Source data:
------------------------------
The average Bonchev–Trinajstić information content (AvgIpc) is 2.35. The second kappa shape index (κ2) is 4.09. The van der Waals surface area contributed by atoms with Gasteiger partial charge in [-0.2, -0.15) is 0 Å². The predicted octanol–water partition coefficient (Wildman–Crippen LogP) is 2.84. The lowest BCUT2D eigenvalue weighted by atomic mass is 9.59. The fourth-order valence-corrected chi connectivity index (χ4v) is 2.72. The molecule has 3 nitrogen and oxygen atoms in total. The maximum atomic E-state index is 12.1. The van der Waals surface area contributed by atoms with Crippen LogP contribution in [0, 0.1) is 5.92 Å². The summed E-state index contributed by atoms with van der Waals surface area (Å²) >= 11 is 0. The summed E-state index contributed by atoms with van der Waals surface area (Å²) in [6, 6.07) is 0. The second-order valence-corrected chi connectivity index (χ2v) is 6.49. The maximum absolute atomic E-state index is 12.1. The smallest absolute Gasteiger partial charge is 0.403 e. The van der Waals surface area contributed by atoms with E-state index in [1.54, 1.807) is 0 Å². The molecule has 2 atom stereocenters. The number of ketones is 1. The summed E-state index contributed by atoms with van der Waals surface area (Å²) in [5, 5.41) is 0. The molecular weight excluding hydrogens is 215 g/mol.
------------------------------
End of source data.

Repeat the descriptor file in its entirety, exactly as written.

The average Bonchev–Trinajstić information content (AvgIpc) is 2.35. The second kappa shape index (κ2) is 4.09. The van der Waals surface area contributed by atoms with Gasteiger partial charge in [-0.2, -0.15) is 0 Å². The predicted octanol–water partition coefficient (Wildman–Crippen LogP) is 2.84. The lowest BCUT2D eigenvalue weighted by atomic mass is 9.59. The fourth-order valence-corrected chi connectivity index (χ4v) is 2.72. The molecule has 3 nitrogen and oxygen atoms in total. The maximum atomic E-state index is 12.1. The van der Waals surface area contributed by atoms with Crippen LogP contribution in [0, 0.1) is 5.92 Å². The summed E-state index contributed by atoms with van der Waals surface area (Å²) >= 11 is 0. The summed E-state index contributed by atoms with van der Waals surface area (Å²) in [6, 6.07) is 0. The second-order valence-corrected chi connectivity index (χ2v) is 6.49. The maximum absolute atomic E-state index is 12.1. The smallest absolute Gasteiger partial charge is 0.403 e. The van der Waals surface area contributed by atoms with E-state index in [1.54, 1.807) is 0 Å². The molecule has 2 atom stereocenters. The number of ketones is 1. The summed E-state index contributed by atoms with van der Waals surface area (Å²) in [5, 5.41) is 0. The molecular weight excluding hydrogens is 215 g/mol.